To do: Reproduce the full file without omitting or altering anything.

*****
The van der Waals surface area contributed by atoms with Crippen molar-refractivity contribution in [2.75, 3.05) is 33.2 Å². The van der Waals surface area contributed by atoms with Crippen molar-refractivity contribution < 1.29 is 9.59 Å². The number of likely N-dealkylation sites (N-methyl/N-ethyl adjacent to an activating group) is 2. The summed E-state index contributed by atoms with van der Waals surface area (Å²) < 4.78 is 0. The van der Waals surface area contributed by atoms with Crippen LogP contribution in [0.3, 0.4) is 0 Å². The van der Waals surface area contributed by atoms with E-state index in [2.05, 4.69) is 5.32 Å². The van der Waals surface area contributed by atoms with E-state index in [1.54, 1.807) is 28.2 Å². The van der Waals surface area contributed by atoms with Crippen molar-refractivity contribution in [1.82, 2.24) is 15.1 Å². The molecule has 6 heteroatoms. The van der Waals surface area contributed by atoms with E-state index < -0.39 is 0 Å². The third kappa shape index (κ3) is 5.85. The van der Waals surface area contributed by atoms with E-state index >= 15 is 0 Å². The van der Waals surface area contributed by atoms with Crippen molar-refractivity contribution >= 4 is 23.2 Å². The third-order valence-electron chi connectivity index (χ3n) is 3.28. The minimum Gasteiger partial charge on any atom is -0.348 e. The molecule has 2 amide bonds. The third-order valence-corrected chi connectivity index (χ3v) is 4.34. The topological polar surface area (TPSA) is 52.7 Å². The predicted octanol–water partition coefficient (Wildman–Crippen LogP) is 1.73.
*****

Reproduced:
The van der Waals surface area contributed by atoms with Crippen molar-refractivity contribution in [2.75, 3.05) is 33.2 Å². The van der Waals surface area contributed by atoms with Crippen molar-refractivity contribution < 1.29 is 9.59 Å². The number of likely N-dealkylation sites (N-methyl/N-ethyl adjacent to an activating group) is 2. The summed E-state index contributed by atoms with van der Waals surface area (Å²) < 4.78 is 0. The van der Waals surface area contributed by atoms with Crippen LogP contribution in [0.3, 0.4) is 0 Å². The van der Waals surface area contributed by atoms with E-state index in [2.05, 4.69) is 5.32 Å². The van der Waals surface area contributed by atoms with E-state index in [1.54, 1.807) is 28.2 Å². The van der Waals surface area contributed by atoms with Crippen molar-refractivity contribution in [1.82, 2.24) is 15.1 Å². The molecule has 6 heteroatoms. The van der Waals surface area contributed by atoms with E-state index < -0.39 is 0 Å². The third kappa shape index (κ3) is 5.85. The van der Waals surface area contributed by atoms with E-state index >= 15 is 0 Å². The van der Waals surface area contributed by atoms with Crippen molar-refractivity contribution >= 4 is 23.2 Å². The third-order valence-electron chi connectivity index (χ3n) is 3.28. The minimum Gasteiger partial charge on any atom is -0.348 e. The molecule has 2 amide bonds. The third-order valence-corrected chi connectivity index (χ3v) is 4.34. The topological polar surface area (TPSA) is 52.7 Å². The predicted octanol–water partition coefficient (Wildman–Crippen LogP) is 1.73.